IEEE Power & Energy Magazine - May/June 2018 - 78
IWSES plants are particularly suitable for regions that have set high
targets for wind and solar generation but have limited land available
for project development.
✔ Transmission and distribution congestion manage-
✔ performing cost-benefit analyses of iwses plants un-
ment and upgrade deferral: depending on its location,
a Bess can alleviate transmission congestion by serving the demand in the transmission-constrained area.
the Bess can be used to defer the need for transmission or distribution system upgrades by time-shifting
energy from low- to peak-demand periods.
a Bess integrated with a wind-solar plant can provide
additional plant-level services. these plant-level services may
help the plant comply with grid codes or operational requirements. while these services can be provided by a Bess that
is not integrated with the plant, more control and coordination would likely be required to achieve the same results.
✔ Compliance with technical standards: the grid codes in
various countries require wind and solar plants to limit
their ramp rates and, in some cases, also provide primary frequency response. it may be economical for an
integrated Bess to provide these services rather than
curtail the generation of the wind and solar plants for
✔ Compliance with operational requirements: in addition
to facilitating wind and solar plants' compliance with
technical standards, a Bess can also make it easier for
a plant to meet operational requirements, for instance,
in the firming (reducing forecast deviations) of wind
and solar generation. in some countries, wind plants are
penalized if generation deviates from the forecast by
more than a certain percentage. as it reduces forecast
errors, a Bess can be used to lower the penalties imposed on wind plants.
der existing and proposed regulations
✔ preparing high-level environmental and social impact
✔ outlining the financing plan for the projects using viability gap funding and other incentives to support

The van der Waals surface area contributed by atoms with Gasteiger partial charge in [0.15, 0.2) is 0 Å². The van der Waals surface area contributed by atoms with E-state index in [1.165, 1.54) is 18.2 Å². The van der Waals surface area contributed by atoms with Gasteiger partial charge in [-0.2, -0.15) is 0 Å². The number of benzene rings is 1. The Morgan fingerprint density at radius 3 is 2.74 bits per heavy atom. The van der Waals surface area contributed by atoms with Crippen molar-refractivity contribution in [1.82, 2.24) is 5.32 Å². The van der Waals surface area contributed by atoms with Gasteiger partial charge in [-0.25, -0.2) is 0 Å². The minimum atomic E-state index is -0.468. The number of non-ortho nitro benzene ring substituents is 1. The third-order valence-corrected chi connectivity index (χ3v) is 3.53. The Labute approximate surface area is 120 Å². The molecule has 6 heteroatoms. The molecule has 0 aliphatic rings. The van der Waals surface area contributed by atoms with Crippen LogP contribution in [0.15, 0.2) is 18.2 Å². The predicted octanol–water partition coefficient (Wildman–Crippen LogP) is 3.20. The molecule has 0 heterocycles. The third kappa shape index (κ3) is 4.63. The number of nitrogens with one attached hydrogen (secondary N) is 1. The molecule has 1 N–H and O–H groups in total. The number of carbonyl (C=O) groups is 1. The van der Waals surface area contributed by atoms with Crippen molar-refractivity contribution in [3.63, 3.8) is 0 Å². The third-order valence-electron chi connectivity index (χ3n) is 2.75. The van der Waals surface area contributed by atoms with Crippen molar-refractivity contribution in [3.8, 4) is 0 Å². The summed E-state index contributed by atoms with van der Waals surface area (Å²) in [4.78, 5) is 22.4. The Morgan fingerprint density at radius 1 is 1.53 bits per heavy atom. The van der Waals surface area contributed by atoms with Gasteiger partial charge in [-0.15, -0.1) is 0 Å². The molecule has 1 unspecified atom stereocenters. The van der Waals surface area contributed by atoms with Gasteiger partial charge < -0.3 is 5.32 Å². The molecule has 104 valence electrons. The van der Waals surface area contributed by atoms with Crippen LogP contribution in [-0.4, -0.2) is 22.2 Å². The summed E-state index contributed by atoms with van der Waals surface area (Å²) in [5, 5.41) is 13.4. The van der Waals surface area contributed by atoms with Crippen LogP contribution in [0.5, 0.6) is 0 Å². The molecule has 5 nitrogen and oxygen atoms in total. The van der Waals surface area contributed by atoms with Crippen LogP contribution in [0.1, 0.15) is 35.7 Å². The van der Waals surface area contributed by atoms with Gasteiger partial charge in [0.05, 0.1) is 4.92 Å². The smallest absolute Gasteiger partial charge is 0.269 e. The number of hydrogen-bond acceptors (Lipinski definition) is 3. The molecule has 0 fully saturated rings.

infrastructure projects that are economically justified
but fall short of financial viability
✔ recommending regulatory and policy changes required to integrate energy storage in india
✔ conducting a reverse trade mission for indian regulators and policy makers to learn about the energy storage business in the United states.
the steps related to the technical design of the iwses
are summarized in the following sections, and examples
from the two project sites are also provided.
Designing an IWSES Power Plant
recently, a techno-economic feasibility study for iwses
plants was completed for two sites in india (ananthpur,
andhra Pradesh; and Kutch, gujarat). this study was performed for the infrastructure leasing & Financial services
energy development Company limited, a developer and
financier of renewable projects in india under a technical assistance grant from the U.s. trade and development
agency. the deliverables of this study were as follows:
✔ developing the technical design of the iwses plant,
including the transmission evacuation plan
✔ developing use cases for integrated energy storage appropriate for the indian system
✔ sizing energy storage to provide multiple plant and
ieee power & energy magazine
Resource Assessment and Siting
of Wind Turbines
to accurately assess the wind resource at a project site, it is
important to obtain on-site measurements of wind speed and
other relevant meteorological parameters. the ideal number of measurement locations is site specific. For the two
project sites, the monitoring mast data were quality checked,
adjusted to the long-term characteristics, and sheared up to
the turbine hub height. the wind frequency distribution
across the site was determined by combining these data with
a wind resource grid file. this information was used for turbine siting and energy production estimation.
a geog raph ica l i n for mat ion system (gis) -based
approach was used to identify the buildable area suitable for
siting turbines within the project, based on land use and
other constraints. offsets were applied to various categories of land use to define exclusion areas. depending on
the features within and surrounding the project, the offset categories included property boundaries, residences,
roads, transmission lines, wetlands, streams, protected
lands, high slopes, or features that might affect the placement of turbines.
the wind turbines were then optimally placed within
the buildable area to maximize energy and minimize wake
losses after taking the necessary interturbine spacing into
account. the optimization was accomplished using the commercial wind farm design tool openwind. Upon completion
of the optimization, some turbines were resited to improve
project construction and interconnection.